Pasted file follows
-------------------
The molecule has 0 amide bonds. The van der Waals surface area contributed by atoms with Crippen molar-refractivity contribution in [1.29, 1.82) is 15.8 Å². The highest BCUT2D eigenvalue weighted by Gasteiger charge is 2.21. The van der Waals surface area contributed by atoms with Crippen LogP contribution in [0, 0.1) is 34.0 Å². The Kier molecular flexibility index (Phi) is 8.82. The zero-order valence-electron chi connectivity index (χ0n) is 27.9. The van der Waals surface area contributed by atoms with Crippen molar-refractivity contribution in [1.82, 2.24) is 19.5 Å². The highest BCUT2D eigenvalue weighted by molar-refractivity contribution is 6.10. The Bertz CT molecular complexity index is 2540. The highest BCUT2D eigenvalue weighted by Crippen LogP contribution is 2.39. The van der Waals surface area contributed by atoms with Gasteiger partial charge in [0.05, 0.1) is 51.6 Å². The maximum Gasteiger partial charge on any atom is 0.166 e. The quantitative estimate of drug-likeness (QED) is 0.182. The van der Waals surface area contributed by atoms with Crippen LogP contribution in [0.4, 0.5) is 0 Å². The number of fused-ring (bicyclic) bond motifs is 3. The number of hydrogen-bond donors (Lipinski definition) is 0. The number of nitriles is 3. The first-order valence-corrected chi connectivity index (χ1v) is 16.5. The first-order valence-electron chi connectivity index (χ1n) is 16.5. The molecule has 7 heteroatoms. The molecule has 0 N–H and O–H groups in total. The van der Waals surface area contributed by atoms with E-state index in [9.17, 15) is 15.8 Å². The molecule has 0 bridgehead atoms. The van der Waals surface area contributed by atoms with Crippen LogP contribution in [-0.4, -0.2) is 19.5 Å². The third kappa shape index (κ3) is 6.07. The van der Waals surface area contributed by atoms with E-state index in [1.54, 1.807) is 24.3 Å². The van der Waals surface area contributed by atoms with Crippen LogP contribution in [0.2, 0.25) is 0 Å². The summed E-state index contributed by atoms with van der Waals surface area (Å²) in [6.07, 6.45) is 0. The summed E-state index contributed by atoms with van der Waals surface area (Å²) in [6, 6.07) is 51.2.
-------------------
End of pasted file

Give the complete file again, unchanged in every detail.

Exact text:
The molecule has 0 amide bonds. The van der Waals surface area contributed by atoms with Crippen molar-refractivity contribution in [1.29, 1.82) is 15.8 Å². The highest BCUT2D eigenvalue weighted by Gasteiger charge is 2.21. The van der Waals surface area contributed by atoms with Crippen LogP contribution in [0, 0.1) is 34.0 Å². The Kier molecular flexibility index (Phi) is 8.82. The zero-order valence-electron chi connectivity index (χ0n) is 27.9. The van der Waals surface area contributed by atoms with Crippen molar-refractivity contribution in [1.82, 2.24) is 19.5 Å². The highest BCUT2D eigenvalue weighted by molar-refractivity contribution is 6.10. The Bertz CT molecular complexity index is 2540. The highest BCUT2D eigenvalue weighted by Crippen LogP contribution is 2.39. The van der Waals surface area contributed by atoms with Gasteiger partial charge in [0.05, 0.1) is 51.6 Å². The maximum Gasteiger partial charge on any atom is 0.166 e. The quantitative estimate of drug-likeness (QED) is 0.182. The van der Waals surface area contributed by atoms with Crippen LogP contribution in [0.4, 0.5) is 0 Å². The number of fused-ring (bicyclic) bond motifs is 3. The number of hydrogen-bond donors (Lipinski definition) is 0. The number of nitriles is 3. The first-order valence-corrected chi connectivity index (χ1v) is 16.5. The first-order valence-electron chi connectivity index (χ1n) is 16.5. The molecule has 7 heteroatoms. The molecule has 0 N–H and O–H groups in total. The van der Waals surface area contributed by atoms with E-state index in [9.17, 15) is 15.8 Å². The molecule has 0 bridgehead atoms. The van der Waals surface area contributed by atoms with Crippen LogP contribution in [-0.4, -0.2) is 19.5 Å². The third kappa shape index (κ3) is 6.07. The van der Waals surface area contributed by atoms with E-state index in [1.54, 1.807) is 24.3 Å². The van der Waals surface area contributed by atoms with Crippen LogP contribution in [0.2, 0.25) is 0 Å². The summed E-state index contributed by atoms with van der Waals surface area (Å²) in [6.07, 6.45) is 0. The summed E-state index contributed by atoms with van der Waals surface area (Å²) in [6, 6.07) is 51.2.